UK faces summer of travel chaos as strike threats spread

The travel chaos hitting passengers in the UK is set to widen this summer, after British Airways staff voted to strike during the school holidays and talks to avoid more industrial action on the railway broke up without a deal.

Around 700 BA check-in crew at London’s Heathrow airport have agreed to strike in a dispute over pay, with unions promising “severe disruption” timed to coincide with the summer rush to fly abroad.

The results of the ballots were announced as Britain’s railways were hit by strikes for the second time in three days, with further industrial action planned for Saturday.

The prospect of disruption at the UK’s busiest airport will reignite fears that the country is set for a summer of discontent, evoking memories of the delays and cancellations that hit airports this month.

BA expects the strikes to impact roughly half its check-in staff at Heathrow, after both the GMB and Unite unions said 95 per cent of their members had voted to back industrial action.

GMB said strike dates would be confirmed in the coming days, and were “likely to be during the peak summer holiday period”. Unite, which represents around 500 check-in staff at Heathrow, said it had given BA a “short window” to come back with an improved offer before it set strike dates. It would need to give two weeks’ notice before any action took place.

The union is demanding that pay be reinstated to its pre-pandemic level, following a 10 per cent cut imposed by BA when the industry was all but shut down by Covid-19 travel restrictions. Management had already had its pay restored in full, Unite said.

The airline, which lost £4bn over the past two years, has instead offered a one-off award of 10 per cent of salary, rather than a full pay rise. This was accepted by other parts of the business, including crew and ground staff.

The union reached a settlement this month on a 10 per cent pay increase for 200 workers employed by British Airways Gatwick Ground Handlers.

BA said it was “extremely disappointed” but “committed to work together” with staff to find a solution, while the Business Travel Association said the strikes were “toying with the livelihoods of businesspeople”.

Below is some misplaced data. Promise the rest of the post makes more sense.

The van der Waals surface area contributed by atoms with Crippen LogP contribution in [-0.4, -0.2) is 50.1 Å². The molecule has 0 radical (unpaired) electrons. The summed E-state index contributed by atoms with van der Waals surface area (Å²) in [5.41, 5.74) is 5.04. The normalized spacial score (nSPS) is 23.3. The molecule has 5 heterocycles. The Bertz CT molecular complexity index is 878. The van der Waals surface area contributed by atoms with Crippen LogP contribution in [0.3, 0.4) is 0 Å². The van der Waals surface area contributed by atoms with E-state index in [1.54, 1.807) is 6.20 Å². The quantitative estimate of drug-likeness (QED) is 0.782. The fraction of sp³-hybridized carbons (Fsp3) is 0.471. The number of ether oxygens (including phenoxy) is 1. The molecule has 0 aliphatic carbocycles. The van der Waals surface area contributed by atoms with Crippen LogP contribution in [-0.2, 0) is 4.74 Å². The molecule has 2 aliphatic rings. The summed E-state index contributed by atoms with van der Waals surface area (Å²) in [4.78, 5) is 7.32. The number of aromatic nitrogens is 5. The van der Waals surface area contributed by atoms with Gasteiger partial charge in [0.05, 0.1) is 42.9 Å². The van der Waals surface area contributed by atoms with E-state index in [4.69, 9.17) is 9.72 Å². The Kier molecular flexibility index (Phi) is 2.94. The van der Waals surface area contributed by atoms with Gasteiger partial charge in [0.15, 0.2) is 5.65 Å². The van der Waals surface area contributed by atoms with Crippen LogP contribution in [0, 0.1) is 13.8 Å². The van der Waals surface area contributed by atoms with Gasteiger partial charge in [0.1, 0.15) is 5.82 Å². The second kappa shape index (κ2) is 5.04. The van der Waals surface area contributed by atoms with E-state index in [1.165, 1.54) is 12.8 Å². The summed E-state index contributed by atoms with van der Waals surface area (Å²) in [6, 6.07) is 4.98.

The airline has already been forced to cut 10 per cent of its flight schedules this summer because of staff shortages, and the planned strikes represent a major test for chief executive Sean Doyle, who has made repairing relations with staff a priority.

His predecessor Alex Cruz’s tenure was marred by a damaging pilot’s strike and fractious relations with unions during the pandemic as the airline shed around 10,000 workers.

“The British Airways GMB strike dispute will be an interesting test case after Boris Johnson urged firms ‘to stay the course’ during wage disputes,” said Paul Charles, a travel industry consultant.

“British Airways won’t want a strike on their hands during a peak summer period,” he added.

Other airlines including easyJet and Ryanair are also facing industrial action in some parts of continental Europe.

Ministers meanwhile remained “hopeful” that a pay deal could be struck with railway unions to avoid more strikes, government officials said, but the two sides failed to reach a deal on Thursday.

One senior government official close to the negotiations said the union’s private position was markedly different from its executive’s public rhetoric.

“The RMT are being far more reasonable in the private talks than the bellicose language in public,” he said. “We’re still hopeful we can do a deal.”

Another senior official said the fact the RMT had not announced more strike dates this summer “suggested there is still space to do a deal”.

There were some signs of thawing relations on Thursday. The two sides met for talks, a day after the RMT refused to negotiate unless a threat to cut jobs was taken off the table.

Network Rail bosses see a pathway to a deal that includes higher pay rises and few compulsory redundancies, in exchange for changing working practices within the public body’s large maintenance business.

The two sets of maintenance representatives met on Thursday to discuss the “nitty-gritty” of changes, which was a “slightly positive sign”, one railway executive said.

“RMT will continue its industrial campaign until a settlement is reached,” the union’s general secretary Mick Lynch said.

Ministers on Thursday also outlined new legislation to make it easier for businesses to use “skilled, temporary” agency staff to reduce disruption caused by industrial action, a move criticised by Labour and the Trades Union Congress.

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